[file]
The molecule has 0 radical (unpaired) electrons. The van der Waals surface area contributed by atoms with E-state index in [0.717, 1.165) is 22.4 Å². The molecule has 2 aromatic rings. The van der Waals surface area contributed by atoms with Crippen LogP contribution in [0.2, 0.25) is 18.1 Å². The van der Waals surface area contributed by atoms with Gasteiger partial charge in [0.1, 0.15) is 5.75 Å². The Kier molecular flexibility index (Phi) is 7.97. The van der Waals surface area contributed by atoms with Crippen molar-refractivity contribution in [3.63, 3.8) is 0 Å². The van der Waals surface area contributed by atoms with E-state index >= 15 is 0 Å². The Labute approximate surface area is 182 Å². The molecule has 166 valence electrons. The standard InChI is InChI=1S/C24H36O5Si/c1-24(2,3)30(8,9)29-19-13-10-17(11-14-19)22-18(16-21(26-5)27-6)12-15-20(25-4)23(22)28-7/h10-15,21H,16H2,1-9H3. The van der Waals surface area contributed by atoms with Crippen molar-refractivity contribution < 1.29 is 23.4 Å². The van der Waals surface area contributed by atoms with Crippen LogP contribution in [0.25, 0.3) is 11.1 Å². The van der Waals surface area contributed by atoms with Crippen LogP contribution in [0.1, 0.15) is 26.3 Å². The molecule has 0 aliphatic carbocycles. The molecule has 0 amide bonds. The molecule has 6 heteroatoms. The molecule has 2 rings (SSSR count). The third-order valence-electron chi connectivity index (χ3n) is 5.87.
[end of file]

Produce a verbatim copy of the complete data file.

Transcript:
The molecule has 0 radical (unpaired) electrons. The van der Waals surface area contributed by atoms with E-state index in [0.717, 1.165) is 22.4 Å². The molecule has 2 aromatic rings. The van der Waals surface area contributed by atoms with Crippen LogP contribution in [0.2, 0.25) is 18.1 Å². The van der Waals surface area contributed by atoms with Gasteiger partial charge in [0.1, 0.15) is 5.75 Å². The Kier molecular flexibility index (Phi) is 7.97. The van der Waals surface area contributed by atoms with Crippen molar-refractivity contribution in [3.63, 3.8) is 0 Å². The van der Waals surface area contributed by atoms with E-state index >= 15 is 0 Å². The Labute approximate surface area is 182 Å². The molecule has 166 valence electrons. The standard InChI is InChI=1S/C24H36O5Si/c1-24(2,3)30(8,9)29-19-13-10-17(11-14-19)22-18(16-21(26-5)27-6)12-15-20(25-4)23(22)28-7/h10-15,21H,16H2,1-9H3. The van der Waals surface area contributed by atoms with Crippen molar-refractivity contribution < 1.29 is 23.4 Å². The van der Waals surface area contributed by atoms with Crippen LogP contribution in [0.25, 0.3) is 11.1 Å². The van der Waals surface area contributed by atoms with Crippen LogP contribution in [0.1, 0.15) is 26.3 Å². The molecule has 0 aliphatic carbocycles. The molecule has 0 amide bonds. The molecule has 6 heteroatoms. The molecule has 2 rings (SSSR count). The third-order valence-electron chi connectivity index (χ3n) is 5.87.